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Ole Miss to open center focusing on drug education and prevention

Ole Miss has plans to open the William Magee Center for Wellness Education on their Oxford campus to focus on drug and alcohol education and prevention.

The center is named after William Magee, an alumnus of the University of Mississippi’s Sally McDonnell Barksdale Honors College and Croft Institute for International Studies. Magee also ran track for Ole Miss and was named to the SEC academic honor roll.

Before a 2013 overdose while trying to beat drug addiction, William had hoped to one day help others win their own battles against substance abuse.

The University is now giving him the chance to do so.

The William Magee Center for Wellness Education is planned to open in 2018, when construction is completed on the university’s new South Campus Recreation Facility.

“At the University of Mississippi, when we identify a problem, we seek to address it assertively and energetically,” said Chancellor Jeffrey Vitter. “Drug and alcohol abuse is a prevalent issue on college campuses across the country. Our intention with the Magee Center is to direct expertise from several disciplines across our campuses to develop creative solutions that will significantly reduce alcohol and drug misuse.”

David Magee, William’s father, said he “came home” to Oxford and Mississippi to help make a difference.

“One of our primary reasons for returning to Oxford (from Birmingham) was to be nearer to Ole Miss and find ways to contribute,” said Magee. “I was blessed to grow up in Oxford and know that students should always come first. I met with Chancellor Jeff Vitter and told him that I planned to write about William and to spearhead an initiative to help other students benefit from educational programming; he gave me great encouragement.”

Magee’s “William’s Story,” was addressed to the 2016 freshmen class and has been read by an estimated million-plus people.

“William was an outstanding student-athlete and will always be a part of this university,” said Vitter. “We are deeply grateful to his parents and other passionate donors for driving this initiative to help bring expanded educational and support mechanisms to our campus. Ole Miss wants to be proactive in supporting our students whatever their challenges may be; having added resources makes a tremendous impact on our work.”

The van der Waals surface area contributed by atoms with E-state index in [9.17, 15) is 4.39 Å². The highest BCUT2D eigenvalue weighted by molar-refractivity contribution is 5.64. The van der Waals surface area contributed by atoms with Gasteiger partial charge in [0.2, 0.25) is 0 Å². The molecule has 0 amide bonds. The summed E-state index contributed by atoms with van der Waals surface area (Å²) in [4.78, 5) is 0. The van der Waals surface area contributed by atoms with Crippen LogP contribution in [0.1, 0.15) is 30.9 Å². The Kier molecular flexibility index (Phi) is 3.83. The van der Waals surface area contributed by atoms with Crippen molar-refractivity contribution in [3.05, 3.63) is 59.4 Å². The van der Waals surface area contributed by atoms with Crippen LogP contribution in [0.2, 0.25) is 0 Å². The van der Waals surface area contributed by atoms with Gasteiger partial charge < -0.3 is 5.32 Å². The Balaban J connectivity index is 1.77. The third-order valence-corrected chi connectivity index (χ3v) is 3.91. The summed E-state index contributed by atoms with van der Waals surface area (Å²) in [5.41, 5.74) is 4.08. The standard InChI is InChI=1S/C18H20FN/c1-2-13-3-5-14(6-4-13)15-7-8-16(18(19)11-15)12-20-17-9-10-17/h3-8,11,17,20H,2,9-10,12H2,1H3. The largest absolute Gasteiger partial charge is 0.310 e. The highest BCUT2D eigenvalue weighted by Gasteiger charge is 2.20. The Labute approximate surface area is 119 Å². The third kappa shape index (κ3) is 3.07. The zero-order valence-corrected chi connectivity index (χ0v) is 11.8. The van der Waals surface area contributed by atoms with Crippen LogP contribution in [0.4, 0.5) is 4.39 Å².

“I also recognize the stigma that comes with the denial of so many who simply think it is just a bad choice or a bad person,” said Representative Jay Hughes, who was among the first to support the project. “We have to educate people and move forward with treating it for what it is.”

Among resources available to students at the Magee Center will be centralized education and advocacy, peer education programs, counseling and outside referrals, research on prevention and intervention, and recovery support.

American Addiction Centers CEO Michael Cartwright said support for the center is a natural fit for the company, given its own goals in prevention and education. AAC’s Oxford Treatment Center facilities include locations in Oxford, Etta, Tupelo and Olive Branch.

“We have excellent treatment programs in Mississippi where we equip people for long-term recovery,” said Cartwright. “Helping to break through the epidemic of drug and alcohol problems among college students, especially in our home communities, is something our company believes in.”

Addiction affects young people from every background, said Billy Young, co-founder and CEO of Oxford Treatment Center.

“In the work we do, we see the way drugs and alcohol can hijack the future of young people,” said Young. “The university is taking a bold step to intervene, and we’re committed to supporting this effort in every way we can.”

The Magees view the new center as an expression of love for William and a passion for helping students.

“Our university has grown, doubling in size over the past decade,” said Magee. “With growth comes the responsibility of serving a diverse student body with diverse needs. This center can be a point of light that can help so many caught between the fringes of struggle and success. Our goal is to see Ole Miss emerge as a national leader that provides world-class wellness education and resources for its students.”

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